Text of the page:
“The future is big with every possibility of Achievement and of Tragedy” —A.N. Whitehead

I recently had a brief, small-talk type conversation with someone who asked me what it was like to be a parent. Not having adequate time to prepare and deliver a profound and wise thought (as I wish I could always do…ha!) I think I simply responded by saying something in a semi-humorous tone like, “being a parent is simultaneously exhausting and exhilarating, and unlike anything else I’ve experienced or probably ever will experience.” Reflecting back on my reply I think it was a pretty honest and accurate response. Being a parent is an unequivocally beautiful experience, unlike anything else I’ve encountered, and people who don’t become parents (for whatever reason((s))) can’t necessarily experience this, thus my interlocutor’s question to me. This is something that I hadn’t thought much about before, but it’s true. People who aren’t parents to human children have a less complex, less expansive life than me in a major sort of way… I don’t mean for this to sound judgy or elitist or anything like that, I’m just acknowledging a generally accepted truth that being a parent can perhaps be one of the most beautiful things that humans can experience in life. BUT, at the same time, being a parent does also mean that things get more complex and/or complicated.

Alfred North Whitehead believed that there is a telos in the Universe, or a grand purpose. This telos is primarily directed at the attainment of aesthetic value as beauty, and beauty, for Whitehead, means embracing the plurality of contrasts that exist and harmonizing them into “intensity of feeling.” So we might simply say that beauty is an intense harmony of contrasts, and the more intense, diverse, intricate, encompassing, transformative, and multi-facetted something is, the more beautiful (in terms of significance) it may be. Beauty is not always good, however, in fact it is really never only good. Steve Odin, in his great book, says that “since all beauty perishes as soon as it becomes, all beauty is tragic beauty.” In our temporal existence as humans we experience both the joy of beauty arising through the creative process and the inevitable destructive loss of that beauty. Further, as John Cobb has so poetically written before, commenting on the uncertainty of complex and beautiful creations, “Greater complexity of experience overcomes triviality, but it does not guarantee bliss, for it may open the door to discord so great that the positive enjoyment of experience will be virtually eliminated.”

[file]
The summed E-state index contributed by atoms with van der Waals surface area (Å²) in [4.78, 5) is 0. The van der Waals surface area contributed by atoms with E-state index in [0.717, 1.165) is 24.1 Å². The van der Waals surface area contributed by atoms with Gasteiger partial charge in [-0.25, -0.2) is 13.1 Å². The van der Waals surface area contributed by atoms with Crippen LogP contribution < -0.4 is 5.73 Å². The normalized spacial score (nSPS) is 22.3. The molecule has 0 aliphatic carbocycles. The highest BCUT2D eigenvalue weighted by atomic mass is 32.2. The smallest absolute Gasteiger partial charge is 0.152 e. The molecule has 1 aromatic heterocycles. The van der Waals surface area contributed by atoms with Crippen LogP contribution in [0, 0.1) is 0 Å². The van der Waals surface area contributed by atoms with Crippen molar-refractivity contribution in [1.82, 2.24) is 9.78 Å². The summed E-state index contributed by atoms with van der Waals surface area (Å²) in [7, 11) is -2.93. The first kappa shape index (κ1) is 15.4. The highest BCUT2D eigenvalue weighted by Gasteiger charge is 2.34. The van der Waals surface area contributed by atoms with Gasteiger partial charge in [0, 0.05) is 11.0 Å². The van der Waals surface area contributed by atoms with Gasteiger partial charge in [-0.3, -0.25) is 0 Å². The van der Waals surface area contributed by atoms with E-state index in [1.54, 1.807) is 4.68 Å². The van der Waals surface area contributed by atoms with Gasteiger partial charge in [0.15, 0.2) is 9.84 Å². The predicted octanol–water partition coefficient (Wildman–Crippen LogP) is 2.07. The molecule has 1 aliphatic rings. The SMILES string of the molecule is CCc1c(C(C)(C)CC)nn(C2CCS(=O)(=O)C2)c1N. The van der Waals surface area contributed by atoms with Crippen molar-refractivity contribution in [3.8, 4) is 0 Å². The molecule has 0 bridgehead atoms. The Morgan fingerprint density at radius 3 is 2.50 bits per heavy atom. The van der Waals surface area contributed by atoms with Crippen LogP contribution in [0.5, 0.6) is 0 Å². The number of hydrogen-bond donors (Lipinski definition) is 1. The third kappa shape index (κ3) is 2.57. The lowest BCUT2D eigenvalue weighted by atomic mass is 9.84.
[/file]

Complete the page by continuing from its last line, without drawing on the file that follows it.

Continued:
In other words, what John Cobb is saying above is that an abundant, beautiful, adventurous, loving life brings with it great risks. This is parenthood in a nutshell. Parenthood is an adventure that opens the door to such glorious, blissful moments that I seriously cannot describe them with any great justice. Simply enjoying the feeling of sitting with my children and smelling their hair is surely what Jesus was promising when he described zoein aionian or “eternal life” in the New Testament; parental life is often a life that transcends “life in the present age.” At It’s best, parenthood is as close to Heaven as it gets, in my opinion. It is a beautiful life that is so rich, profound, and meaningful that it often brings tears to my eyes just thinking about it (I seriously have tears in my eyes as I write this). There is nothing comparable to seeing your baby smile at you for the first time or light up with glee and reach for you when you walk into the room. I’d argue that unconditional love is one of the most glorious gifts one can be given, and this sort of love flows from children continuously and effortlessly. Parental life is indeed an abundant and fruitful life.